JJVCI-600X120-Above Article-Toric

Let’s go back on the clinical side of the fence this month. There I was, getting ready to present a lecture on herpetic disease at a state society meeting. One association officer leaned over to another and said, “Who’s speaking?” The other guy said, “Oh, Bill’s got herpes.” Everybody within earshot laughed. Yes, I guess I do, as I had chickenpox as a kid, and something like 95% of us humans carries herpes simplex. But, that’s not what any of this is about.

Is there an infectious disease diagnosis that strikes more fear than the consideration of ocular herpetic disease? 

Even after 36 years of practice, I still cringe at the spectrum of signs and symptoms that present in simplex or zoster. I’ve seen more pain and vision loss with these two compadres than with any other type of infection. That includes microbial keratitis and EKC. 

Our antiviral agents are far from instantly effective, though much improved over those of three decades ago. Let’s talk about the best use of these agents, for both simplex and zoster. Yes, there are other herpes viruses that cause ocular manifestation, including Kaposi’s sarcoma and chronic fatigue syndrome. We’ll exclude those for the purposes of this article.

Oral meds have come to the forefront for zoster as well as simplex.

You’ve got to get your “orals” on board for the effective treatment of herpetic disease. It’s that simple. The HEDS study of two decades ago indicated the importance of oral antiviral dosing in the prevention of complications and future episodes of herpes simplex keratitis.  (Footnote 1) Further back, studies showed that oral antivirals attained therapeutic levels of acyclovir in the TEAR FILM with standard dosage. (Footnote 2)

Currently, university centers like New York University are working on the Zoster Eye Disease Study (ZEDS) study in order to determine the effectiveness of acyclovir in limiting the ocular complications and post-herpetic neuralgia in “shingles” patients. It turns out that our cornea specialist has been dosing post-ZOSTER patients with low dose Valtrex for his entire 35-year career. He believes, as do founders of the ZEDS study, that Herpes Zoster infections are far from eliminated by the PDR’s indication of “1000 mg Valtrex t.i.d. for one week.” I’d say that he’s spot-on, as the keratitis, uveitis, and post-herpetic neuralgia have been horrible consequences in our practice. He has the post-herpes zoster ophthalmicus patient on this oral “suppression” dosing for at least one month, and usually longer.

Let’s draw a parallel between long term simplex treatment, versus zoster.

If you believe that viral suppression is important, per the HEDS study, why would zoster be any different? The two viruses are really close cousins. Classic teaching indicates that post-zoster problems are INFLAMMATORY and not infectious, but the chronic INFECTION aspect of zoster is creeping into the literature. Some authors have suggested that we treat herpes zoster keratitis with topical Zirgan as well as oral meds. (Footnote 3)  Does the zoster pseudodendrite have an infectious aspect? It may be worth treating topically as well as systemically.

Your work isn’t done when the shingles vesicles have resolved.

Aside from vesicular eruptions that go on and on, the ensuing weeks often produce post-herpetic neuralgia. Horrible pain is usually the result, limiting the patient’s productivity and enjoyment of life. How about direct ocular effects after a bout of shingles? I can’t tell you how many times I have had a patient return “a month or two later” for a routine exam, and found low-grade anterior chamber cells, granulomatous keratic precipitates, elevated intraocular pressure, and an unhappy patient. Will our oral antiviral prophylaxis help? We think so, but we need the ZEDS study to elaborate. Otherwise, it’s unsubstantiated. In the meantime, consider the relatively safe administration of Valtrex, 500 mg by mouth on a daily basis for at least a month or more after shingles have “resolved.”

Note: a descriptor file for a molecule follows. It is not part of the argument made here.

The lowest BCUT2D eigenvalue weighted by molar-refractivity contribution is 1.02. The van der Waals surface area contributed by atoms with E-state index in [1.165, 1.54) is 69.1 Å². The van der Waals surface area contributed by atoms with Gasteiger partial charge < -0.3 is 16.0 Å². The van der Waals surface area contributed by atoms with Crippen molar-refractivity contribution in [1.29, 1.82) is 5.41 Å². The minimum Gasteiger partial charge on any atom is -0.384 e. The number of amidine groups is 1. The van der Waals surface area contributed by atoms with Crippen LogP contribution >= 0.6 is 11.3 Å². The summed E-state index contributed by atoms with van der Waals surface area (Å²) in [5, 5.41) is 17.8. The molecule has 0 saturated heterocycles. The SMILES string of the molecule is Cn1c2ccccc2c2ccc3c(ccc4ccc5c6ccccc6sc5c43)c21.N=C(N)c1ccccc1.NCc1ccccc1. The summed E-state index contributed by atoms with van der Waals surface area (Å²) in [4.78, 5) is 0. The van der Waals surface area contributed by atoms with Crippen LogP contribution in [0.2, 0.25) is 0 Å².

Let’s have just a word on vaccinations. We do a wonderful public health service for our patients when we advocate for herpes zoster immunization. The new two-step Shingrix vaccine for zoster is more effective than its predecessor Zostavax, and can save our patients from the chronic pain that this infection can bring. (Footnote 4)

All told, we need to keep a sharp edge of knowledge and treatment of our patients suffering from the herpes viruses. Follow the results of the ZEDS study in the coming years!!


  1. https://www.ncbi.nlm.nih.gov/pubmed/29846207
  2. https://bjo.bmj.com/content/bjophthalmol/70/6/435.full.pdf
  3. https://www.ncbi.nlm.nih.gov/pubmed/24322809
  4. https://www.ncbi.nlm.nih.gov/pubmed/30145235

  

Bill Potter
Associate Editor, Dugout Dirt Editorial for odsonfb.com. Dr. Bill Potter is the senior optometrist at Millennium Eye Care in Freehold, New Jersey. Millennium is a multi-subspecialty optometry/ophthalmology practice, where Bill has practiced for 31 years. Prior to this, he served for 3 years as a Captain and optometrist in the U.S. Air Force. Bill is a graduate of the University of Pennsylvania and the Pennsylvania College of Optometry. He serves as a member of the Review of Optometry’s Editorial Board. The Primary Care Optometry News honored Dr. Potter in 2016 by listing him as one of the “PCON 250” top leaders and innovators in his field. Dr. Potter has a special interest in uveitis and other ocular inflammatory diseases and has lectured and published many articles in this area. Most recently, Bill’s CE article on “Red Disease in Glaucoma” appeared in the March 2017 Review of Optometry.

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